Read Part 1 of Surviving Delta Force Selection here.

Behind the Power Curve

Having completed the first leg of the 40-mile forced march in twice the amount of time allowed to pass the selection phase, I was sure I was behind the power curve but felt strong and fast and in good spirits. I felt confident that I could make up for the lost time by skipping any breaks for rest, food, or to urinate.

Daylight was dominating, and a light rain had ceased falling. The air was cool and sweet, and I had actually taken in some of the beauty of the forest and vegetation that sailed by me as I half force marched and half ran up a very winding path that was available to comfortably ascend the steep slope.

At times, I would sacrifice the comfort of the path for the speed of scrambling painfully straight up a steep slope. I would resort to the path as a means to recover from the direct ascent. Once rested, I would make another excursion straight up the slope. I felt there was a combination of the two climbing techniques that would lead to the fastest speed for me.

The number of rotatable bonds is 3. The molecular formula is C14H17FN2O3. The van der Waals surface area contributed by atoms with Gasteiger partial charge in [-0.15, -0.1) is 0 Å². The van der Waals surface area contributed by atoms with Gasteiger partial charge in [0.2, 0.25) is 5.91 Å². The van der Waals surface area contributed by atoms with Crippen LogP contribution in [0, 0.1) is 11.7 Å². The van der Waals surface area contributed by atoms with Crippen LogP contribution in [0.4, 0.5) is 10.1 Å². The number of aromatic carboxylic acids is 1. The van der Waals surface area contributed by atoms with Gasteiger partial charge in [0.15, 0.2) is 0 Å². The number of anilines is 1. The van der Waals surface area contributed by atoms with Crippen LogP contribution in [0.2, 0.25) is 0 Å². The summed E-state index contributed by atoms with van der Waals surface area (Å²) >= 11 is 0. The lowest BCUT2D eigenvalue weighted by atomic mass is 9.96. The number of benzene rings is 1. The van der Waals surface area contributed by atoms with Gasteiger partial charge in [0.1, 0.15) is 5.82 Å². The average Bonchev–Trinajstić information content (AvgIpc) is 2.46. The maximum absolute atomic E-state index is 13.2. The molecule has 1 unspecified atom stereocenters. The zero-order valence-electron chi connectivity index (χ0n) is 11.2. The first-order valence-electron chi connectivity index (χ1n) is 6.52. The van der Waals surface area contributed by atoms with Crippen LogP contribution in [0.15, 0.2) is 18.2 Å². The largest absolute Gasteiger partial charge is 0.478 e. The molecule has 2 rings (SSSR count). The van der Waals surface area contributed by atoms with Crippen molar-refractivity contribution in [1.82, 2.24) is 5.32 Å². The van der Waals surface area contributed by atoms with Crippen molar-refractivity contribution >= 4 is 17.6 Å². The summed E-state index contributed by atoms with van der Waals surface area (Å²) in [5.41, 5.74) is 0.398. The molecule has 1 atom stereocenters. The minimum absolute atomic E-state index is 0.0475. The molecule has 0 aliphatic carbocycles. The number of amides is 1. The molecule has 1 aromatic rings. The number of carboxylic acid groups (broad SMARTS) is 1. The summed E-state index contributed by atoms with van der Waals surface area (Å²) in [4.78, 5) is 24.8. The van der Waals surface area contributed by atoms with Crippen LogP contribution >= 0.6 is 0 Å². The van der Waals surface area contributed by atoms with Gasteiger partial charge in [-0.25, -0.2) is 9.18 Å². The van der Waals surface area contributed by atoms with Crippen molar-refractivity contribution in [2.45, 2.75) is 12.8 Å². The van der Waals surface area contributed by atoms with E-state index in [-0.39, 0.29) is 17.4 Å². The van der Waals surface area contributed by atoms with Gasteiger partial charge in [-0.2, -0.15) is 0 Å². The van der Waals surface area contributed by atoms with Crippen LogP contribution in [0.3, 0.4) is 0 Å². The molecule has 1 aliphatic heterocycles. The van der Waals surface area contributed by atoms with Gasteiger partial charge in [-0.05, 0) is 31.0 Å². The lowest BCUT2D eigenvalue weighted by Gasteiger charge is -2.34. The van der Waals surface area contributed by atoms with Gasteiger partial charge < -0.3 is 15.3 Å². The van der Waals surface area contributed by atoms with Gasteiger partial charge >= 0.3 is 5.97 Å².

West VA Bridge
Welcome to North Fork Mountain, West Virginia.

Ultimately, I convinced myself that the constant sprint/cruise combination was harder on the body than just maintaining a constant cruise, like an airplane, a car, or pretty much any powered vehicle. I resumed cruise control and abandoned my dash speed intervals. The air grew warmer, and as for the beauty…well, that pretty much lost its luster quickly and entirely as the march went on.

Why was I only just now learning this?

What the hell was I doing showing up to selection without knowing how best my body should negotiate this rough and varied terrain?

Well, mes amis, I came from an assignment in Key West, Florida. The mean altitude above sea level is about three feet. No elevation, no hills, nothing but flat expanses to train on.